Breton – War Room Stories (Album Review)

There aren’t many bands around right now who try to break the conventional barriers of music by combining musical and artistic elements in a clever and intricate manner. One such band is the London-based Breton. Consisting of Roman Rappak, Adam Ainger, Ian Patterson, Daniel McIlvenny and Ryan McClarnon, this five-piece describe themselves as a multimedia artist collective. On record, their music is a mixture of rock and experimental, with some electronic and industrial elements as was seen on 2012’s debut release, Other People’s Problems. The album (recorded at their own BretonLABS studio, which also backed up as their living space, rehearsal space and a factory) featured boundary-breaking tracks such as Edward the Confessor, Jostle and December, showcasing one of the most exciting groups to come out of London in recent times. Following the intense touring of Other People’s Problems and its intricate live show, Breton headed around Europe to record their second album, War Room Stories.

War Room Stories is an album which takes the main elements laid down on Other People’s Problems and builds on them. It’s a record which shows Breton’s ability to grow as a band, whilst also seeing them simplify their sound. Evidence of this simplification is seen on the Ibiza-lite, steel drum-infused opener, Envy. Envy’s simple melody is contrasted with electronics, piano and Roman Rappak’s layered vocals in a song which presents a new Breton. Gone is the rawness of their guitars and the industrial beats, making room instead for slick production and smart instrumentation. S4 follows, reintroducing the industrial beats and synths whilst also showcasing the first appearance of the 44-piece Macedonian Radio Symphony Orchestra, who appear throughout the record. Their presence is particularly heard in the pizzicato strings which accompany squidgy synths and Rappak’s interesting voice. Following track, Legs & Arms, features the orchestra more prominently on the horns section. This song has an element of eeriness to it, particularly evident in the high-pitched synths and Vocoder effects on Rappak’s wailing voice. Of course, the addition of the orchestra also adds to the eeriness, but it also gives the record a sense of bombast  that Other People’s Problems didn’t have.

Got Well Soon, which is the albums’ lead single, is next with its dark, late night arpegiating synths and dancefloor thumps. It’s nothing like Breton’s debut release, and it shows their progression from a raw group of frustrated youngsters to a rounded group of musicians making slick, smooth and polished songs. Got Well Soon is easily one of the albums’ highlights, particularly in the final outro where Rappak proclaims, “don’t get found out again”. The voiceover samples and dark piano of Closed Category give off a more jazzy sound, whilst also bringing about a moment of rest in which the Macedonian Radio Symphony Orchestra play a more prominent role on strings. National Grid starts with speedy synth bleeps, before slowing down and building up into an intense and sharp anthem with a massive chorus. “I believe everybody has a right to surrender” is one of the most powerful lines on the record, which makes way for massively gritty synths and altered vocals. This is followed by the percussion-driven Search Party, which demonstrates yet again the dancier element to this album, whilst also encompassing some breakbeat, two-step elements. 302 Watchtowers is another slower song, with funkier industrial beats, handclaps and sparkly synths. There’s some eastern European-sounding backing vocals and use of Macedonian woodwind instruments which adds to the already-present bombast on this record. Penultimate track Brothers starts off sounding similar to a Bastille song, which chant-along vocals and piano chords. The industrial beats that were so prominent on this bands’ debut aren’t as prominent here, but when they are they’re used very well. On this record, all the instruments fit in and complement eachother, which is one of the reasons why this album really shows a progression in Breton’s music. Closing track Fifteen Minutes is another example of this, when the symphony orchestra re-joins proceedings to give the album an intense-yet-beautiful send off. It builds up over the course of the song courtesy of sprawling synths, tribal drumming and intricate guitar licks. The song climaxes with a fast-paced outro which quickly slows down to make way for the ending of a fine record.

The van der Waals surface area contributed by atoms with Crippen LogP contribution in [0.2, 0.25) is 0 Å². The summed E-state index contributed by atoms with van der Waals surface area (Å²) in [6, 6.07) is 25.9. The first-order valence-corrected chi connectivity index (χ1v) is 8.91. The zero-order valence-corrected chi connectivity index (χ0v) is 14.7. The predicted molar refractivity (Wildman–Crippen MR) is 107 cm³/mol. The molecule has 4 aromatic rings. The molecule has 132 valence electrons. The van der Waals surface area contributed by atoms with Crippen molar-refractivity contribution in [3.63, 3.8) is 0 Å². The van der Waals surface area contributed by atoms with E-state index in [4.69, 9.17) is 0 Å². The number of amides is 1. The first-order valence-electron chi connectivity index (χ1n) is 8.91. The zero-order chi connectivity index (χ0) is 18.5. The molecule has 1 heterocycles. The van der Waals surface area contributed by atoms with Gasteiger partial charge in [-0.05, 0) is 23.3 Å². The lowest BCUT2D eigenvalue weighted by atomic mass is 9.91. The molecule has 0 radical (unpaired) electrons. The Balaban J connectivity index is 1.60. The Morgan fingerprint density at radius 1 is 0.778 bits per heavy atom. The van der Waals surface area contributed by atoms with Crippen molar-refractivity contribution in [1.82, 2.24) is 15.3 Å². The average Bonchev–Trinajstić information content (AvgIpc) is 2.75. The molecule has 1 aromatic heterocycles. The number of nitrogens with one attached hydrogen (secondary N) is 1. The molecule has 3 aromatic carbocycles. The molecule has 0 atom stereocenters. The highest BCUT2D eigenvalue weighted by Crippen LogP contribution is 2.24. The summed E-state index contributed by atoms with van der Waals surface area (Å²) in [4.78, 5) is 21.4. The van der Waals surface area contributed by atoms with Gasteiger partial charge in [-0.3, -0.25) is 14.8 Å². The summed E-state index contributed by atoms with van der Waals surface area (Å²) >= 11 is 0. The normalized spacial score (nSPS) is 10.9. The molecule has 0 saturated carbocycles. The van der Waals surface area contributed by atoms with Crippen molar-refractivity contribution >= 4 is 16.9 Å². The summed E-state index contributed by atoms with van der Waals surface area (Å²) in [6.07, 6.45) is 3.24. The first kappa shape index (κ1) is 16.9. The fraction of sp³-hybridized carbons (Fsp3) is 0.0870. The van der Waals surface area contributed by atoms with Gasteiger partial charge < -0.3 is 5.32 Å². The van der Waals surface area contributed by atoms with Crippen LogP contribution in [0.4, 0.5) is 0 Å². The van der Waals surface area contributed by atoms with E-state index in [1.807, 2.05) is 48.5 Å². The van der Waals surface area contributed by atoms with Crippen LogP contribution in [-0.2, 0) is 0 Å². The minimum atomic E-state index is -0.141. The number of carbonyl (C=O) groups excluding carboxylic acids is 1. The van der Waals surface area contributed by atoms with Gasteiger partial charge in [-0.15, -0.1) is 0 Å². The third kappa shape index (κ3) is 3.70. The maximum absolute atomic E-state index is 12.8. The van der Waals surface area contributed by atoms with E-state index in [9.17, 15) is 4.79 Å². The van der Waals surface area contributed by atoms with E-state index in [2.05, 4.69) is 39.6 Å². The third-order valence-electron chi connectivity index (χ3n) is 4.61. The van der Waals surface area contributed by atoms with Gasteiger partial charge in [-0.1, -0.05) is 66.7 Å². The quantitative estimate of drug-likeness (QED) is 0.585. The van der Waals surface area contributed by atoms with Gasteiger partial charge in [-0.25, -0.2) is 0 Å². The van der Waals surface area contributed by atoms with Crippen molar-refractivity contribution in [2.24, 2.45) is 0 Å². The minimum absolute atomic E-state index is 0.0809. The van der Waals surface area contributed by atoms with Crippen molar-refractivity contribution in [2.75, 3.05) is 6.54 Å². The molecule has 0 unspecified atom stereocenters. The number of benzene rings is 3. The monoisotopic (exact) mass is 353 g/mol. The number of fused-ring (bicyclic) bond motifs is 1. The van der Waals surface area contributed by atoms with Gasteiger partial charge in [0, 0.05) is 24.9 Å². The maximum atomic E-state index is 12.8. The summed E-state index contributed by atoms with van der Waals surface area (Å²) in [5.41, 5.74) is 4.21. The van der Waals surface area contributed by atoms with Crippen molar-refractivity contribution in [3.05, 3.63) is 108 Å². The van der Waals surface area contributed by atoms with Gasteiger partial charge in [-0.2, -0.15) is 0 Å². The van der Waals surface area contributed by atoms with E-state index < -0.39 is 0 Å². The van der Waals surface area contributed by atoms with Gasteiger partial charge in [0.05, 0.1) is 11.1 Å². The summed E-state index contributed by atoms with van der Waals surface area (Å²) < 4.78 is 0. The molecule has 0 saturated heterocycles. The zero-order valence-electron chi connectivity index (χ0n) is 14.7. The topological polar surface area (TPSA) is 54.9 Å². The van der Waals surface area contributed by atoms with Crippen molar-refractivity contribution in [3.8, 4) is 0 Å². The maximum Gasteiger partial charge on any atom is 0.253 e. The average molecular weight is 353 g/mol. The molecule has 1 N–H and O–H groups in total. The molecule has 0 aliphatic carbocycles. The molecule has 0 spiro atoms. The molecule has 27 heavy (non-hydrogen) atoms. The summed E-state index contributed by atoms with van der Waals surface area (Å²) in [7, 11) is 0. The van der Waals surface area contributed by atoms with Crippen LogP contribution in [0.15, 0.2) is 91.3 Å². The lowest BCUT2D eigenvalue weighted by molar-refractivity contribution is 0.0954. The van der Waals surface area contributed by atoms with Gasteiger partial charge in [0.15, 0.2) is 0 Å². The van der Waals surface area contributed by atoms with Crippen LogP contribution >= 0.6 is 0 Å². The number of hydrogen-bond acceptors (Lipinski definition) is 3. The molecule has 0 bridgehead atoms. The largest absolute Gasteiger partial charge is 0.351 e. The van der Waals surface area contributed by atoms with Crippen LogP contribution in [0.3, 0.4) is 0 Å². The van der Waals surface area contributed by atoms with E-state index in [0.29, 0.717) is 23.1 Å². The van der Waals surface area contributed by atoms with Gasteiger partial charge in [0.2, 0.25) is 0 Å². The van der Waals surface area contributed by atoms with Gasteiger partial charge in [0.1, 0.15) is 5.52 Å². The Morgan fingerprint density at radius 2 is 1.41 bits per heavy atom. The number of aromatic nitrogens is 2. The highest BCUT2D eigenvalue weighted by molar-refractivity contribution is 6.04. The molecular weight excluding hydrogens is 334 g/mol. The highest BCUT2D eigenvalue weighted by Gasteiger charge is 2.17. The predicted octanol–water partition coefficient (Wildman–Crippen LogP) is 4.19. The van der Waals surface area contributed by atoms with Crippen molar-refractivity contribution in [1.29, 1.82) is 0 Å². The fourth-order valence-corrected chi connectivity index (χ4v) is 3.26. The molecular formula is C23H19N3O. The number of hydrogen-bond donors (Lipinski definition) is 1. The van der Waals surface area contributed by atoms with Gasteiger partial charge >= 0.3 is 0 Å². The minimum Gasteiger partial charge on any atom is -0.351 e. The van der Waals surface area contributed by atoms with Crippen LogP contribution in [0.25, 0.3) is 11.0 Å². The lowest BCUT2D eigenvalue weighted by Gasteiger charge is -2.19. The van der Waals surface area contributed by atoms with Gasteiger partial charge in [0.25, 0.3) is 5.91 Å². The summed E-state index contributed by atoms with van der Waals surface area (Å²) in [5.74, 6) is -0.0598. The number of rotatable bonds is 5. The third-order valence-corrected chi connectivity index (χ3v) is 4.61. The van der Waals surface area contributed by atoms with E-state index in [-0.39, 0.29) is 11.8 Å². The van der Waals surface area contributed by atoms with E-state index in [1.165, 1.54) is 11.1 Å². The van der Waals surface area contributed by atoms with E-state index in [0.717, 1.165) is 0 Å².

Despite this record being extremely different to their debut album, Breton have still managed to retain the elements that made them one of the most exciting bands around. This time it’s not so much rawness that we hear, but a polished sound which sounds like a band moving forward instead of looking backwards.